I knew my son's ORANGE nappy wasn't right but it left him fighting for his life

A MUM spotted her baby son's nappy was orange – before he was rushed to hospital with a serious illness.

Little Romeo Russell was left fighting for life with a rare disease after looking "off colour" for a few days, until plasma donations saved him.


His mum, Maria, noticed his urine was the same shade of "Lucozade" the morning after visiting a doctor when he was under the weather.

The GP had told her to keep an eye on his nappy colour, so when she saw the change the family raced him to hospital near their home in Horsham, Surrey.

She said: "The orange nappy was a huge flag to us, it wasn't just dark urine you could see it wasn't normal and that his body was doing something that wasn't right, and the panic level in me increased.

"I knew something wasn't right and we needed Romeo to be looked at – I felt relief when we were referred to the hospital but I wasn't prepared for the journey that lay ahead.

"If in doubt I would say to any parent, follow your instinct. My husband was very on the colour change in his skin and then the nappy was a game changer for me in my concern."

The 39-year-old said Romeo's red blood count was found to be dangerously low, adding: "He was very poorly, they were trying to do lots of blood tests on him.

“He was in a bad way. They started him on blood the same day. It was absolutely awful. ICU was on standby for him."

The 18-month-old had two emergency transfusion before being transferred to St George's Hospital in south London.

The youngster was diagnosed with autoimmune haemolytic anaemia – a rare illness not often seen in children, with the cause unclear.

His body was attacking his red blood cells, which is what made his urine orange.

Maria said: "We basically spent a month in hospital – he had 17 blood transfusions.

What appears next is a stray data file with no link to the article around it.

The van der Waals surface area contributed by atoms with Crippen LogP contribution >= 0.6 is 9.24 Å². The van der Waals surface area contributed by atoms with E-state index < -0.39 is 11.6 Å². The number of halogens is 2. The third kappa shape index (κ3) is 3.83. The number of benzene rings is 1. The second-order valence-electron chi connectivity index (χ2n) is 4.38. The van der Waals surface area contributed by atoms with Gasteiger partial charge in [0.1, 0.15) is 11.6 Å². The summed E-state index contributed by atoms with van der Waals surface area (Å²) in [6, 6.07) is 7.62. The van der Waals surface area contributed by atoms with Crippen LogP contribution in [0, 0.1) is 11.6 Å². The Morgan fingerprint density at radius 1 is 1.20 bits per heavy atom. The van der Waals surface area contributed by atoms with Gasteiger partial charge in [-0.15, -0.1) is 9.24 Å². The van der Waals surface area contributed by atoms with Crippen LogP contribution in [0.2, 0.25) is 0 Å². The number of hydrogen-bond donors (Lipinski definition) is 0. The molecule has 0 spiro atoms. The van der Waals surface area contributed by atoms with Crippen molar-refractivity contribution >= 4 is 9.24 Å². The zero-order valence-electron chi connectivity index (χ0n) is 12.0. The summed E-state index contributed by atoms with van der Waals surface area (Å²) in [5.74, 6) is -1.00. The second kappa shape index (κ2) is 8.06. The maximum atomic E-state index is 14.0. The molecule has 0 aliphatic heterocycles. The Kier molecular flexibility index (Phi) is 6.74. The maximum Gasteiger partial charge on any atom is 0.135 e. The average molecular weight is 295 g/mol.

"Part way through he had two lots of the plasma (immunoglobulin medicine). The blood was keeping him alive but it wasn't enough.

"They gave him these two lots of plasma to help his body fight back.

"My understanding is that because his body was so young, he needed those adult antibodies to fight in the background, to teach his body how to respond.


"That's what turned it around for Romeo – the plasma is what really started to get on top of things.

"The doctors were fantastic, one of the specialists he said that is the quickest he's seen a child go downhill, but he said the recovery he's made has been so impressive."

She told of her gratitude to the plasma donors, who helped save her son's life.

The relieved mum said: "The people that do it, I think it's so selfless of them, and the fact that they can save someone's life is amazing.

"We wouldn't have our little Romeo if it wasn't for them.

"It was the scariest time of my life. People are literally selfless – you are literally saving someone's life, someone like Romeo."

The little boy left hospital after a month, but needed daily visits to hospital.

The people that do it, I think it's so selfless of them, and the fact that they can save someone's life is amazing.

Now Romeo, three in October, still has check ups at St George’s Hospital but the problem has not come back. 

Maria added: “You never know how important donation is unless it effects friends or family but it literally saves someone’s life. If you can donate plasma, please do, it’s lifesaving.

“He is doing well, he is a crazy boy, full of energy, and we are forever grateful to the donors and fantastic doctors and nurses.

"Nothing was ever too much, they phoned my husband at the end of their shifts to make sure he was up to date with everything too.

"One nurse held a canular in Romeo's neck for four hours of a transfusion as it was in a bad position.

"Nothing was too much, and all while they were adjusting to Covid and the measures in place and extra PPE."

Plasma donations in the UK:

There are not enough plasma donors in the UK, with around only 23 per cent of the public knowing it's something they can do.

Around 17,000 people a year receive donations, and at present the NHS currently relies on other countries to provide the plasma it needs.

In order to keep supplying Brits who desperately need the immunoglobulins – antibody medicines made from plasma – about 14,500 more people need to start donating by the end of September.

The impact of the coronavirus pandemic as well as a growing need for immunoglobulins has created a shortage.

To save lives and donate plasma click here or call 0300 123 23 23.


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